Wednesday, April 12, 2006

Who are Microsoft's Competitors?

These days it seems that Microsoft simply can't keep up with the competition, though I think they've simply been making too many enemies recently.

I suppose that if I were to compile a list of the top competition for MS, it would look something like this (in order of danger);

  1. Google

    All those little niche things and web applets are really starting to take their toll. Google's desktop search is much better than the Microsoft Windows search and it beat their new search engine (coming real soon - on day - sigh) by a couple of years. Google's Gmail is heaps better that hotmail and beat the Windows Live Mail service (almost live now - sigh) by over a year.

  2. IBM (including Lotus)

    One of the worst things that Microsoft has done lately has been to annoy IBM as it has caused them to embark on a series of quite damaging "Move to Lotus" and "Move to the Penguin" campaigns. IBM is the second largest software developer in the world (after Microsoft) and their Lotus Product suite beats anything Microsoft has, hands down. Anyone who has been to any IBM roadshows recently can see that they have a clear direction and that they're focussing on a single-suite approach. This is clearly better than the Microsoft alternatives which all seem to involve about 5 servers to do what is basically a single job. I think it's also worth mentioning DB2 here, as IBM have lately started putting a bit more push behind this product.

  3. Open Source Linux and OpenOffice Alternatives

    Open source has long been a thorn in Microsoft's side, and some would say Linux is the worst of the problems. I would say otherwise. Linux is, unfortunately, still not as user-friendly or install-friendly as Windows and I don't think wholesale industry adoptation of the environment is going to happen for a while yet. OpenOffice, on the other hand is quite dangerous. I saw some really interesting statistics recently - a comparison of people committing to a Windows Vista upgrade compared to people committing to an office 2006/2007 upgrade.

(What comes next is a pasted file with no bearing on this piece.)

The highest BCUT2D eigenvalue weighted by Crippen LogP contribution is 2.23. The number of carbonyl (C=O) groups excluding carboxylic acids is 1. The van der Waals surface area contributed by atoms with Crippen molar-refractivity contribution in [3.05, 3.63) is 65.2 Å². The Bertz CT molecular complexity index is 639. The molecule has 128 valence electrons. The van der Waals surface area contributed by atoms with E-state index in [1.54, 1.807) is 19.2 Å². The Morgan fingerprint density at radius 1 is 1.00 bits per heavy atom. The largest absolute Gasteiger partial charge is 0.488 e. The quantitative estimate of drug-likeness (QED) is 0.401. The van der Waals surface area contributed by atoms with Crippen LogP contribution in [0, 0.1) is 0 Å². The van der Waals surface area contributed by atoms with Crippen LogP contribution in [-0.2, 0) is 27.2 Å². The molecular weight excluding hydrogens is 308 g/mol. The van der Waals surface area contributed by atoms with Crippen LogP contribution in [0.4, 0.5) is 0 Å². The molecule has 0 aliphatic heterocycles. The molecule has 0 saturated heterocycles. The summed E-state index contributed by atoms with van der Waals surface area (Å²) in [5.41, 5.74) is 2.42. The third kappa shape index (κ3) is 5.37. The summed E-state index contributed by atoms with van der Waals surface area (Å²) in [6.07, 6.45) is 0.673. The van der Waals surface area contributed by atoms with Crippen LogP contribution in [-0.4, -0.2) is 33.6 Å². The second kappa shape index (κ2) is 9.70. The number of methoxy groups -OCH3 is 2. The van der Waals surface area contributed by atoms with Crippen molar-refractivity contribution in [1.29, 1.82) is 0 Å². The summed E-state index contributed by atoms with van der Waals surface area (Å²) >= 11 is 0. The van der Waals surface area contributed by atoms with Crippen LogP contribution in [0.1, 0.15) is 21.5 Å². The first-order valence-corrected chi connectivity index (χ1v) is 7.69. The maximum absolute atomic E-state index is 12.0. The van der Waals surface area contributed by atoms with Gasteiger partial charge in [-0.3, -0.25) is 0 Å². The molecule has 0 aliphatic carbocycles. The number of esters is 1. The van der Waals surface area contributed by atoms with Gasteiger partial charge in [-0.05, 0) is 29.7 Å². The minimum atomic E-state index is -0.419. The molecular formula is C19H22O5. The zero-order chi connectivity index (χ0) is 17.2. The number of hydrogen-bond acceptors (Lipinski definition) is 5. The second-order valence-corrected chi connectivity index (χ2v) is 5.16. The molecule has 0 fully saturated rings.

4. Microsoft

    Microsoft are in the top competition for themselves because they keep shooting themselves in the foot. Good examples include; Releasing relatively untested patches, needing patches in the first place, constantly revising published delivery dates (don't they use MS Project there?), making stupid remarks about competitors "I've never seen such as customer base waiting to be plucked" - Well, I for one am quite offended by the thought of being "plucked".

  5. Security Watchdogs and Semi-Official Bodies

    I know that these people all mean well, but by constantly pointing out Microsoft's unpatched and vulnerable systems, the likes of the Gartner group and the various incident repsonse teams around the world are really not doing Microsoft any favours. How many times have I seen them say - "the workaround is to use an alternative browser, such as firefox, until Microsoft fixes the problem"

Sure, there's plenty more competition, but I didn't intend to write this article on MS Competition, I really wanted to draw attention to a new google feature - oh well, I'll save that one for next time.

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